The high cost of a wrong hire

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Have you ever hired the wrong person?

If you answered ‘yes’, you are not alone.

A survey from CareerBuilders shows 74% of employers have hired the wrong person.

Besides the HUGE headache it creates for you and your organization, there is real monetary cost to failed hires, whether you have to fire the employee or they eventually quit.

Considering all of the factors that are impacted by a wrong hire, Talent Management and HR Magazine estimates these actual costs:

  • For entry-level employees, it will cost between 30-50 percent of their annual salary to replace them. For a $35,000 position this is $14,000.

 

  • For mid-level employees, replacement will cost upwards of 150 percent of an annual salary. For a $60,000 position this is $87,896.

 

  • For high-level or highly specialized employees, you’re looking at spending 400 percent of their annual salary. For a $100,000 position this is $400,000!

This is not money any organization can afford to risk. (And certainly not yours.)

Yet every time you hire someone to join your team, is a day you potentially risk making a mistake that will cost you money and increase stress across the organization.

It may be time to take a different approach to hiring and retaining the right team.

Here’s a great place to begin.

  1. Get clear about the results you ideally want this person to achieve for your company.  Not a list of tasks, but the ideal results you want the individual to produce.

‘Creating and sending out a monthly newsletter’ is a task.

‘Expanding the organization’s marketing audience by 20% in six months’ is a result.

Articulating desired results immediately gets the job seeker thinking, curious, wanting to be creative – in effect stating that you want your players to take responsibility.

2. Take a hard look at your job descriptions.  Are they full of boring ‘to-do’ lists minimizing the position and the person even before beginning?

Get rid of that to-do list and replace it with a description of desired results.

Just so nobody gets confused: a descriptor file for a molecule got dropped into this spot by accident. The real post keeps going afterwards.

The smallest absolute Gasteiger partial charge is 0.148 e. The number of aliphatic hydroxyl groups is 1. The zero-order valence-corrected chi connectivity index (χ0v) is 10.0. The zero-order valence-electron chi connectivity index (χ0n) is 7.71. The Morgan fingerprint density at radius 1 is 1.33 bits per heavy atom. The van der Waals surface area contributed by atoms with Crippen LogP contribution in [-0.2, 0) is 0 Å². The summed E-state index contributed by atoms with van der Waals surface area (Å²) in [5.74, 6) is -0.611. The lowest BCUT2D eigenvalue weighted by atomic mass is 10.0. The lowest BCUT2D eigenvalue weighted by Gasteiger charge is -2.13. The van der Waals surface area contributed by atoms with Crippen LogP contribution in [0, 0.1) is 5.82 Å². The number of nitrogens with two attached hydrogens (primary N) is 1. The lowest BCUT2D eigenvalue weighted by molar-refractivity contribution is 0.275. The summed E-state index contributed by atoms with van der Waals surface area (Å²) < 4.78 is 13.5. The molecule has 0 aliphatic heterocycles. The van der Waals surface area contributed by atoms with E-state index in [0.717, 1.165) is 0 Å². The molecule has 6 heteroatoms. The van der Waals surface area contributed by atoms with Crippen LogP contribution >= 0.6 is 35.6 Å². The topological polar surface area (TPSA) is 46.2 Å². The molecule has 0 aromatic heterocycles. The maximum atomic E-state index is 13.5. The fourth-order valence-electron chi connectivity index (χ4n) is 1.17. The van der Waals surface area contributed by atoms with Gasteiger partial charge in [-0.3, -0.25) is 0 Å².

3.  Identify the ideal qualities for this position.  This will depend on the position.

Does the position require the team member be comfortable following proven established steps or do they need to be comfortable creating those steps?

Does the job require a lot of research or is the team member expected to take short cuts to get to the results in the quickest way possible?

These different qualities will attract very different people.  It is so helpful to be clear up-front so people begin to self-select in or out of the position.

4. Use the job description to share the organization’s vision in creating a better world and how this position specifically contributes to that vision.

If people know how and why this job is critical to the organization, especially nonprofit organizations, your organization will be more attractive to candidates.

In this hyper-competitive job market, your job description is as much a marketing piece as it is a recruitment tool.

Next blog topic: How do you select the ideal person for the job?

Are you a non-profit CEO with revenues over $5 million who is committed to stop hiring the wrong the team members?

Click here for an invitation to an Executive Roundtable on Friday, April 13th from 9:00 am to 11:30 am to explore how to create cutting-edge recruitment and retention practices for non-profit organizations.

You will be with a small group of your peers who have been there.  Make Friday the 13th your lucky day.

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